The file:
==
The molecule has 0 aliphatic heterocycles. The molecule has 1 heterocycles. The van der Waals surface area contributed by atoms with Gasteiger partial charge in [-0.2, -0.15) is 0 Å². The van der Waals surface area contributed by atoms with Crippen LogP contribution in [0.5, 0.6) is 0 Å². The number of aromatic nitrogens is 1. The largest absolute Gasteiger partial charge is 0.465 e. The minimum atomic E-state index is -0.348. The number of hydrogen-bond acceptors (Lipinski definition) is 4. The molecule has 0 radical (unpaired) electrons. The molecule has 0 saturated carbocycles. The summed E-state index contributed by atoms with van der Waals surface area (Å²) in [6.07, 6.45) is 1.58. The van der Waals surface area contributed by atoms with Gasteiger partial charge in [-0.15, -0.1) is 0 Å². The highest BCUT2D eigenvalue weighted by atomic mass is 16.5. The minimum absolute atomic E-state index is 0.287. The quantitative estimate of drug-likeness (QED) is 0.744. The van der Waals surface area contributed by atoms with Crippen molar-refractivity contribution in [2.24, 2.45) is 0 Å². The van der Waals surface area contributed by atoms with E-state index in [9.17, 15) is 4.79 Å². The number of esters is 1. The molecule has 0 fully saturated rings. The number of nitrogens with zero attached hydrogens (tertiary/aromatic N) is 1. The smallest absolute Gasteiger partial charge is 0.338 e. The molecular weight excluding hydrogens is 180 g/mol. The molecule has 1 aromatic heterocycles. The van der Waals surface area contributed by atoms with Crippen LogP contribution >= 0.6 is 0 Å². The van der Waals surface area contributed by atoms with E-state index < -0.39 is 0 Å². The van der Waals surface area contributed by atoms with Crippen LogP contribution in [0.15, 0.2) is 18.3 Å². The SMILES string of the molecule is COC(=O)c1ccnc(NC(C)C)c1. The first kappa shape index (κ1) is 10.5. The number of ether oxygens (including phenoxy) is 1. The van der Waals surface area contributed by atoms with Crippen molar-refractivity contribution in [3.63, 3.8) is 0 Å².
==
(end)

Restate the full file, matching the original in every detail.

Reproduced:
The molecule has 0 aliphatic heterocycles. The molecule has 1 heterocycles. The van der Waals surface area contributed by atoms with Gasteiger partial charge in [-0.2, -0.15) is 0 Å². The van der Waals surface area contributed by atoms with Crippen LogP contribution in [0.5, 0.6) is 0 Å². The number of aromatic nitrogens is 1. The largest absolute Gasteiger partial charge is 0.465 e. The minimum atomic E-state index is -0.348. The number of hydrogen-bond acceptors (Lipinski definition) is 4. The molecule has 0 radical (unpaired) electrons. The molecule has 0 saturated carbocycles. The summed E-state index contributed by atoms with van der Waals surface area (Å²) in [6.07, 6.45) is 1.58. The van der Waals surface area contributed by atoms with Gasteiger partial charge in [-0.15, -0.1) is 0 Å². The highest BCUT2D eigenvalue weighted by atomic mass is 16.5. The minimum absolute atomic E-state index is 0.287. The quantitative estimate of drug-likeness (QED) is 0.744. The van der Waals surface area contributed by atoms with Crippen molar-refractivity contribution in [2.24, 2.45) is 0 Å². The van der Waals surface area contributed by atoms with E-state index in [9.17, 15) is 4.79 Å². The number of esters is 1. The molecule has 0 fully saturated rings. The number of nitrogens with zero attached hydrogens (tertiary/aromatic N) is 1. The smallest absolute Gasteiger partial charge is 0.338 e. The molecular weight excluding hydrogens is 180 g/mol. The molecule has 1 aromatic heterocycles. The van der Waals surface area contributed by atoms with Crippen LogP contribution >= 0.6 is 0 Å². The van der Waals surface area contributed by atoms with E-state index < -0.39 is 0 Å². The van der Waals surface area contributed by atoms with Crippen LogP contribution in [0.15, 0.2) is 18.3 Å². The SMILES string of the molecule is COC(=O)c1ccnc(NC(C)C)c1. The first kappa shape index (κ1) is 10.5. The number of ether oxygens (including phenoxy) is 1. The van der Waals surface area contributed by atoms with Crippen molar-refractivity contribution in [3.63, 3.8) is 0 Å².